“That’s so smart! You are totally protected!”
So said someone walking past the three clear plastic geodesic domes in Mint Plaza, imagining what it would be like to sit inside. These domes were perched out front of Hashiri, a fine dining restaurant that for about 10 days in August 2020 ensconced their outdoor dining tables in plastic bubbles. San Francisco restaurants must serve seated diners outdoors at this point in the pandemic, and Hashiri had purchased the domes exclusively for this COVID-era outdoor dining (usually, customers are seated only inside at Hashiri). The restaurant’s manager Kenichiro Matsuura described the domes as protective: within the bubbles, diners were sheltered from the weather, from “disturbances” in the public plaza, and from COVID-19 exposure, he said.
I won’t wade into the issue of whether or not the domes actually mitigate virus spread, because when it comes to safety precautions in pandemic PR, appearances trump reality. By placing these domes on public display, Hashiri presented an image of a restaurant that puts tremendous effort into protecting its diners; indeed, many photos of the domes that appear in media coverage depict Hashiri staff members cleaning the walls of the domes.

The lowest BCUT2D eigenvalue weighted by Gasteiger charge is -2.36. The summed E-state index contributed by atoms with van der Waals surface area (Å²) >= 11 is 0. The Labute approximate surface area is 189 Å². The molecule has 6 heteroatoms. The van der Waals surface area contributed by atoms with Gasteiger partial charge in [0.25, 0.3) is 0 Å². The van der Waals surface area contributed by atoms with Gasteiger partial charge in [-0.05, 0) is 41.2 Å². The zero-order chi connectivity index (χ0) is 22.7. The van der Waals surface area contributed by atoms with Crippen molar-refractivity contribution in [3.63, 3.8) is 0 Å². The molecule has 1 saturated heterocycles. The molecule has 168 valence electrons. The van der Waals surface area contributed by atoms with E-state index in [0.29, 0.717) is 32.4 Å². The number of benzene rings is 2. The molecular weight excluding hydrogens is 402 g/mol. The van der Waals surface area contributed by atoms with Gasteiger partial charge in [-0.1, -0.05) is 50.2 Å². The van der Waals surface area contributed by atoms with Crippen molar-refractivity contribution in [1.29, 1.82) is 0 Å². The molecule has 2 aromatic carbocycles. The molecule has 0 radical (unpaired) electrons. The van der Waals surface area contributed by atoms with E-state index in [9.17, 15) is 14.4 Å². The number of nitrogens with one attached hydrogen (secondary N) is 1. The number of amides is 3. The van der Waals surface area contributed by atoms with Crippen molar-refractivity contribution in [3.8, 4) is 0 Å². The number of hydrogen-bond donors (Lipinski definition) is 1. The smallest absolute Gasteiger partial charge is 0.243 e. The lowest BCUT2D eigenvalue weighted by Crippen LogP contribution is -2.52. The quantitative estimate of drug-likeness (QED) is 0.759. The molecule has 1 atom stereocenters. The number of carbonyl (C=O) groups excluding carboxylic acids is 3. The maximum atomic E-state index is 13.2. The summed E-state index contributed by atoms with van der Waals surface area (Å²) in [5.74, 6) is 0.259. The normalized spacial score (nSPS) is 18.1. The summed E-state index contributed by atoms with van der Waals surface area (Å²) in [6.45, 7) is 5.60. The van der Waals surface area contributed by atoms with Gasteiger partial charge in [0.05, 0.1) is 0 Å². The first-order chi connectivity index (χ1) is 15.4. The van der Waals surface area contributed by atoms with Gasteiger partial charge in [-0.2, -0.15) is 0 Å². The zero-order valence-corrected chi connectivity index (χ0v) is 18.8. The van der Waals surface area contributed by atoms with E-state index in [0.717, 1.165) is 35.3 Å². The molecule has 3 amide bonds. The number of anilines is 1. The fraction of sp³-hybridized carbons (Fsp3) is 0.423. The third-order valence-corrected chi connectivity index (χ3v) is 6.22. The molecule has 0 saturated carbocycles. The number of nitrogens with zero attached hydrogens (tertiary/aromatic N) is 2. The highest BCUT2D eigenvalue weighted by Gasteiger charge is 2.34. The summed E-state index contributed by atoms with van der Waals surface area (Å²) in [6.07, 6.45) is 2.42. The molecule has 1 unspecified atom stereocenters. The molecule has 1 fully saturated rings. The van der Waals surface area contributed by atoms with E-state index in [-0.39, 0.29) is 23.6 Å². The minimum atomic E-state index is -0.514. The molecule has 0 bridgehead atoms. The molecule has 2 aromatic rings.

The clear plastic and oft-sanitized surfaces within the dome are an example of Hygiene Theater as described by Derek Thompson, when businesses “obsess over risk-reduction rituals that make us feel safer but don’t actually do much to reduce risk.” By directing attention to their extremely diligent and loudly-promoted hygiene practices (by, say, purchasing large bubbles to isolate each table), companies hope to set consumers’ minds at ease so they feel comfortable and spend, spend, spend – without having to calculate risk.
More important than the legitimate hygienic functions of the domes is that they do the work of performing the restaurant’s commitment to safety and hygiene in incredibly public ways. Matsuura even said of the domes, “They give our customers peace of mind. They’re in their own cozy atmosphere and they feel safe. They were having a blast! That’s what’s important to me,” (emphasis mine). Whether such elaborate precautions exist to protect or put at ease restaurant staff is presumably of less importance – but when customers feel safe, they will spend money.
Ultimately, the Department of Public Health found the domes to be in violation of COVID-19 outdoor dining policies because of restricted airflow, and ordered the plastic removed. Having calculated the risk for diners and for waitstaff, DPH decided that though these plastic bubbles might look safe, no, you aren’t totally protected.
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